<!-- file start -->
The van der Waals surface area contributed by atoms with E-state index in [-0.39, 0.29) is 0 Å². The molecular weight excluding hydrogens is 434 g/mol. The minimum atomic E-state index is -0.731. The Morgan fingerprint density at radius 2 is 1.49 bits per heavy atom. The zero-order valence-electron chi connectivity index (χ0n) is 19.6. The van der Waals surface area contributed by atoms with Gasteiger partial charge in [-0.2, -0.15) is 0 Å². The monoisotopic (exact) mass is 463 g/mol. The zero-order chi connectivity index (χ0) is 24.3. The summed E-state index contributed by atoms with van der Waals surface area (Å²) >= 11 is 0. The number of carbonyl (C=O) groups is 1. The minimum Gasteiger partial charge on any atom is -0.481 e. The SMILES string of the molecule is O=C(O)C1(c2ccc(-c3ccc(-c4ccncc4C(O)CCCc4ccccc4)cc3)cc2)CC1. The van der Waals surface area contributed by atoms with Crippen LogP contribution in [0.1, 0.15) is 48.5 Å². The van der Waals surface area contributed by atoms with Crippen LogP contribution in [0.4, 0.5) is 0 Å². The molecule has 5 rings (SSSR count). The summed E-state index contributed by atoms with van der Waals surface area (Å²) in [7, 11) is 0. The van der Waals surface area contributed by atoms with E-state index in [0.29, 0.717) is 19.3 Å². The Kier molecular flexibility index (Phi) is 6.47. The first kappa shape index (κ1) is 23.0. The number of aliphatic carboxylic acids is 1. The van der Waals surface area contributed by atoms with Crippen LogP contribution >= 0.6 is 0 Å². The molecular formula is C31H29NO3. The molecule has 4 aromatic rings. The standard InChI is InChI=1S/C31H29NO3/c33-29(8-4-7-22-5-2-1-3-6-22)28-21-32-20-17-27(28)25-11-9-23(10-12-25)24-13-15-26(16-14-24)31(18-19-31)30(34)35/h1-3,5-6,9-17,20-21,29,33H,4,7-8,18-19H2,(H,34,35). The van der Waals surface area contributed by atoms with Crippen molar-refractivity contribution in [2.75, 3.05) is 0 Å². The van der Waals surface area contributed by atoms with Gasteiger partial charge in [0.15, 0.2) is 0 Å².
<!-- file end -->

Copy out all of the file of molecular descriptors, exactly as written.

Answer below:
The van der Waals surface area contributed by atoms with E-state index in [-0.39, 0.29) is 0 Å². The molecular weight excluding hydrogens is 434 g/mol. The minimum atomic E-state index is -0.731. The Morgan fingerprint density at radius 2 is 1.49 bits per heavy atom. The zero-order valence-electron chi connectivity index (χ0n) is 19.6. The van der Waals surface area contributed by atoms with Gasteiger partial charge in [-0.2, -0.15) is 0 Å². The monoisotopic (exact) mass is 463 g/mol. The zero-order chi connectivity index (χ0) is 24.3. The summed E-state index contributed by atoms with van der Waals surface area (Å²) >= 11 is 0. The number of carbonyl (C=O) groups is 1. The minimum Gasteiger partial charge on any atom is -0.481 e. The SMILES string of the molecule is O=C(O)C1(c2ccc(-c3ccc(-c4ccncc4C(O)CCCc4ccccc4)cc3)cc2)CC1. The van der Waals surface area contributed by atoms with Crippen LogP contribution in [0.1, 0.15) is 48.5 Å². The van der Waals surface area contributed by atoms with Crippen LogP contribution in [0.4, 0.5) is 0 Å². The molecule has 5 rings (SSSR count). The summed E-state index contributed by atoms with van der Waals surface area (Å²) in [7, 11) is 0. The van der Waals surface area contributed by atoms with E-state index in [0.29, 0.717) is 19.3 Å². The Kier molecular flexibility index (Phi) is 6.47. The first kappa shape index (κ1) is 23.0. The number of aliphatic carboxylic acids is 1. The van der Waals surface area contributed by atoms with Crippen LogP contribution >= 0.6 is 0 Å². The molecular formula is C31H29NO3. The molecule has 4 aromatic rings. The standard InChI is InChI=1S/C31H29NO3/c33-29(8-4-7-22-5-2-1-3-6-22)28-21-32-20-17-27(28)25-11-9-23(10-12-25)24-13-15-26(16-14-24)31(18-19-31)30(34)35/h1-3,5-6,9-17,20-21,29,33H,4,7-8,18-19H2,(H,34,35). The van der Waals surface area contributed by atoms with Crippen molar-refractivity contribution in [2.75, 3.05) is 0 Å². The van der Waals surface area contributed by atoms with Gasteiger partial charge in [0.15, 0.2) is 0 Å².